Archive for Peter Klein

All Videos from ‘Inflation: Causes, Consequences, and Cure’

From the April 11 Seminar: Inflation: Causes, Consequences, and Cure. A seminar for High School and College Students

(Six Videos)

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Peter Klein: ‘The Road to Serfdom’ at 70

From the panel recorded at the 2014 Austrian Economics Research Conference in Auburn, Alabama, on 20 March 2014.

Extended Version of Peter Klein’s Interview on Entrepreneurship

eTalks1[After reading Peter Klein's interview in Mises Daily today, you're probably thinking to yourself: "I would love to read more on this, and I want to do it right now." So, here is the full 3,000-word original version of the interview, thanks to eTalks. -ed]

Editor’s Note: Peter G. Klein, is Executive Director and Carl Menger Research Fellow of the Mises Institute and Associate Professor in the Division of Applied Social Sciences at the University of Missouri. At Missouri he also directs the McQuinn Center for Entrepreneurial Leadership, and he holds adjunct faculty positions with the Truman School of Public Affairs and the Norwegian School of Economics. His research focuses on the economics of organization, entrepreneurship, and corporate strategy, with applications to diversification, innovation, food and agriculture, economic growth, and vertical coordination. Klein has authored or edited five books and has published over 70 academic articles, chapters, and reviews.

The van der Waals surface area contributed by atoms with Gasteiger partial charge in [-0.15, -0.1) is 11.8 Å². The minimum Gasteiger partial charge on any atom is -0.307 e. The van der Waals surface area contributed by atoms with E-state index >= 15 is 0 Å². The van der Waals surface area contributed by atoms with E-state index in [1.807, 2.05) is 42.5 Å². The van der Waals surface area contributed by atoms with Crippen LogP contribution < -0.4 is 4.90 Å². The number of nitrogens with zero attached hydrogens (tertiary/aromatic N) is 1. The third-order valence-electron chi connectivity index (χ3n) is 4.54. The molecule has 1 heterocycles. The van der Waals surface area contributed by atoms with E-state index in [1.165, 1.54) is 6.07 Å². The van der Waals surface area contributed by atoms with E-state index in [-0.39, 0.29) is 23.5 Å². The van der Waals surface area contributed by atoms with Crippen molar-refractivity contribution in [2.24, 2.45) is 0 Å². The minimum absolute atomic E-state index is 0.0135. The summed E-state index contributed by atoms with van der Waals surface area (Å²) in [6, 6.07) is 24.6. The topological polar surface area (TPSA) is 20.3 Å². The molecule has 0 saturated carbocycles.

He taught previously at the University of California, Berkeley, the University of Georgia, and the Copenhagen Business School, and served as a Senior Economist with the Council of Economic Advisers. He is also a former Associate Editor of The Collected Works of F. A. Hayek. He lectures regularly at the Mises University and other Mises Institute events.

Klein received his Ph.D. in economics from the University of California, Berkeley and his B.A. from the University of North Carolina-Chapel Hill. He co-founded the popular management blog Organizations and Markets.

To learn more about him, check out this this this this and this.

eTalk’s Niaz Uddin has interviewed Peter Klein recently to gain insights about entrepreneurship, economics and education which is given below.